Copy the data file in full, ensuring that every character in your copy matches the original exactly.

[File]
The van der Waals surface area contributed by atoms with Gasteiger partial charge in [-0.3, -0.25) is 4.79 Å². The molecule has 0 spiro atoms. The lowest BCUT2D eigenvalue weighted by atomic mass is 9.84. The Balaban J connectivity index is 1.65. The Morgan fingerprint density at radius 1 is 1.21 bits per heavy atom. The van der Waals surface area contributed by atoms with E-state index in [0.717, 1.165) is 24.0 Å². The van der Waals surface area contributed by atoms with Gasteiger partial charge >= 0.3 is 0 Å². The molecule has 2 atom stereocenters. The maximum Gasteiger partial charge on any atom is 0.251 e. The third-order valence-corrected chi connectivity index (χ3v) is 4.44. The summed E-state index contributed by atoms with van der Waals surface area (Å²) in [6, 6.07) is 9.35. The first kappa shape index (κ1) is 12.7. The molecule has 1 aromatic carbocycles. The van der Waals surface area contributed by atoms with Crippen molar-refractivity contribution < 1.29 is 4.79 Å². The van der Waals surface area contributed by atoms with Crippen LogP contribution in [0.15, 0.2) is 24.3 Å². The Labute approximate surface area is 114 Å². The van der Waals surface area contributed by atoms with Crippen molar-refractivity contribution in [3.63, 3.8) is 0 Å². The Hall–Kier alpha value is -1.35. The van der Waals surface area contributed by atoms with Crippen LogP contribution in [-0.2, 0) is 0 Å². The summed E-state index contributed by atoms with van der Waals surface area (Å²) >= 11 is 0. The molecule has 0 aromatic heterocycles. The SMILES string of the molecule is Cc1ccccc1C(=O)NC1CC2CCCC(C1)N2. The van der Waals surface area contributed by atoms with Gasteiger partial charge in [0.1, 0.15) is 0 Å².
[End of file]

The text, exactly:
The van der Waals surface area contributed by atoms with Gasteiger partial charge in [-0.3, -0.25) is 4.79 Å². The molecule has 0 spiro atoms. The lowest BCUT2D eigenvalue weighted by atomic mass is 9.84. The Balaban J connectivity index is 1.65. The Morgan fingerprint density at radius 1 is 1.21 bits per heavy atom. The van der Waals surface area contributed by atoms with E-state index in [0.717, 1.165) is 24.0 Å². The van der Waals surface area contributed by atoms with Gasteiger partial charge >= 0.3 is 0 Å². The molecule has 2 atom stereocenters. The maximum Gasteiger partial charge on any atom is 0.251 e. The third-order valence-corrected chi connectivity index (χ3v) is 4.44. The summed E-state index contributed by atoms with van der Waals surface area (Å²) in [6, 6.07) is 9.35. The first kappa shape index (κ1) is 12.7. The molecule has 1 aromatic carbocycles. The van der Waals surface area contributed by atoms with Crippen molar-refractivity contribution < 1.29 is 4.79 Å². The van der Waals surface area contributed by atoms with Crippen LogP contribution in [0.15, 0.2) is 24.3 Å². The Labute approximate surface area is 114 Å². The van der Waals surface area contributed by atoms with Crippen molar-refractivity contribution in [3.63, 3.8) is 0 Å². The Hall–Kier alpha value is -1.35. The van der Waals surface area contributed by atoms with Crippen LogP contribution in [-0.2, 0) is 0 Å². The summed E-state index contributed by atoms with van der Waals surface area (Å²) >= 11 is 0. The molecule has 0 aromatic heterocycles. The SMILES string of the molecule is Cc1ccccc1C(=O)NC1CC2CCCC(C1)N2. The van der Waals surface area contributed by atoms with Gasteiger partial charge in [0.1, 0.15) is 0 Å².